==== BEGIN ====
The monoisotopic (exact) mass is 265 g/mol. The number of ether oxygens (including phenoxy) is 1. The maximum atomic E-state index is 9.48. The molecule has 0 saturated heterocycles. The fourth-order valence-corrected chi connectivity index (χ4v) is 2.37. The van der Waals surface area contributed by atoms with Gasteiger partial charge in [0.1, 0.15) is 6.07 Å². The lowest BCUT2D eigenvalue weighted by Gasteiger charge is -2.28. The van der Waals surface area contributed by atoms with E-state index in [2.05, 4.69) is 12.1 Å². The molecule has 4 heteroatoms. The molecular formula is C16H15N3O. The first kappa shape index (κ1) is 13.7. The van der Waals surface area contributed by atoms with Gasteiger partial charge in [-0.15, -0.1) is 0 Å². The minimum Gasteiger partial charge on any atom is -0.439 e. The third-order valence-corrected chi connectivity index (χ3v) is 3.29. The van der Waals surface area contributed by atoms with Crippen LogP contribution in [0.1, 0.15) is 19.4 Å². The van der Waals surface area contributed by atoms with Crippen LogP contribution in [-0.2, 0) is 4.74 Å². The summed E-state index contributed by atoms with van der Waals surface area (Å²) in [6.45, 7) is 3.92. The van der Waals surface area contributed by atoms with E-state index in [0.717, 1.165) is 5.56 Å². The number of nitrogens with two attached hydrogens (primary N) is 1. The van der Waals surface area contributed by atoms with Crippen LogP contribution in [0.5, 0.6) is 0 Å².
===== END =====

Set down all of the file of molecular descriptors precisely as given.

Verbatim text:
The monoisotopic (exact) mass is 265 g/mol. The number of ether oxygens (including phenoxy) is 1. The maximum atomic E-state index is 9.48. The molecule has 0 saturated heterocycles. The fourth-order valence-corrected chi connectivity index (χ4v) is 2.37. The van der Waals surface area contributed by atoms with Gasteiger partial charge in [0.1, 0.15) is 6.07 Å². The lowest BCUT2D eigenvalue weighted by Gasteiger charge is -2.28. The van der Waals surface area contributed by atoms with E-state index in [2.05, 4.69) is 12.1 Å². The molecule has 4 heteroatoms. The molecular formula is C16H15N3O. The first kappa shape index (κ1) is 13.7. The van der Waals surface area contributed by atoms with Gasteiger partial charge in [-0.15, -0.1) is 0 Å². The minimum Gasteiger partial charge on any atom is -0.439 e. The third-order valence-corrected chi connectivity index (χ3v) is 3.29. The van der Waals surface area contributed by atoms with Crippen LogP contribution in [0.1, 0.15) is 19.4 Å². The van der Waals surface area contributed by atoms with Crippen LogP contribution in [-0.2, 0) is 4.74 Å². The summed E-state index contributed by atoms with van der Waals surface area (Å²) in [6.45, 7) is 3.92. The van der Waals surface area contributed by atoms with E-state index in [0.717, 1.165) is 5.56 Å². The number of nitrogens with two attached hydrogens (primary N) is 1. The van der Waals surface area contributed by atoms with Crippen LogP contribution in [0.5, 0.6) is 0 Å².